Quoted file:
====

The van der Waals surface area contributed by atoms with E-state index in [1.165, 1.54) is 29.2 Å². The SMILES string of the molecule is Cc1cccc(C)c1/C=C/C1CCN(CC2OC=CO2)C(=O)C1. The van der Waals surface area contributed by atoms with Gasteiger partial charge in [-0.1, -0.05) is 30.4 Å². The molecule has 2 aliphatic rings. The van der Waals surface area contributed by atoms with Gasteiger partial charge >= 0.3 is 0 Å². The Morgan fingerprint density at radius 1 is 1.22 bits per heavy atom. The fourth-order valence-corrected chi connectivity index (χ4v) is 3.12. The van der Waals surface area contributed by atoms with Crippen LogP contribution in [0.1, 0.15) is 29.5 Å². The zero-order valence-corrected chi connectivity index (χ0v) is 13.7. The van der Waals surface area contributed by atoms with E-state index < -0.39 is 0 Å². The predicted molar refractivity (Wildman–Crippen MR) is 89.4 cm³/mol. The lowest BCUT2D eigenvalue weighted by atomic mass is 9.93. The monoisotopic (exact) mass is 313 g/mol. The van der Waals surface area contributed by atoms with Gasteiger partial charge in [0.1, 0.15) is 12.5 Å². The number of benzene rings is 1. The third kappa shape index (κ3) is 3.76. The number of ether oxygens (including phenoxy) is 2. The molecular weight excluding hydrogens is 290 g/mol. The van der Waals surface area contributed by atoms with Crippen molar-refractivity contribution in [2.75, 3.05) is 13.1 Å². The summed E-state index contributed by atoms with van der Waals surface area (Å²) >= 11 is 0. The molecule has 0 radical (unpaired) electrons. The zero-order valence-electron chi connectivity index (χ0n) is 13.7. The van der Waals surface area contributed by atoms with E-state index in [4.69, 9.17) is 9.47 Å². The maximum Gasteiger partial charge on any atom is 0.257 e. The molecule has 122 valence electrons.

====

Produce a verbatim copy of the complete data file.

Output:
The van der Waals surface area contributed by atoms with E-state index in [1.165, 1.54) is 29.2 Å². The SMILES string of the molecule is Cc1cccc(C)c1/C=C/C1CCN(CC2OC=CO2)C(=O)C1. The van der Waals surface area contributed by atoms with Gasteiger partial charge in [-0.1, -0.05) is 30.4 Å². The molecule has 2 aliphatic rings. The van der Waals surface area contributed by atoms with Gasteiger partial charge >= 0.3 is 0 Å². The Morgan fingerprint density at radius 1 is 1.22 bits per heavy atom. The fourth-order valence-corrected chi connectivity index (χ4v) is 3.12. The van der Waals surface area contributed by atoms with Crippen LogP contribution in [0.1, 0.15) is 29.5 Å². The zero-order valence-corrected chi connectivity index (χ0v) is 13.7. The van der Waals surface area contributed by atoms with E-state index < -0.39 is 0 Å². The predicted molar refractivity (Wildman–Crippen MR) is 89.4 cm³/mol. The lowest BCUT2D eigenvalue weighted by atomic mass is 9.93. The monoisotopic (exact) mass is 313 g/mol. The van der Waals surface area contributed by atoms with Gasteiger partial charge in [0.1, 0.15) is 12.5 Å². The number of benzene rings is 1. The third kappa shape index (κ3) is 3.76. The number of ether oxygens (including phenoxy) is 2. The molecular weight excluding hydrogens is 290 g/mol. The van der Waals surface area contributed by atoms with Crippen molar-refractivity contribution in [2.75, 3.05) is 13.1 Å². The summed E-state index contributed by atoms with van der Waals surface area (Å²) >= 11 is 0. The molecule has 0 radical (unpaired) electrons. The zero-order valence-electron chi connectivity index (χ0n) is 13.7. The van der Waals surface area contributed by atoms with E-state index in [4.69, 9.17) is 9.47 Å². The maximum Gasteiger partial charge on any atom is 0.257 e. The molecule has 122 valence electrons.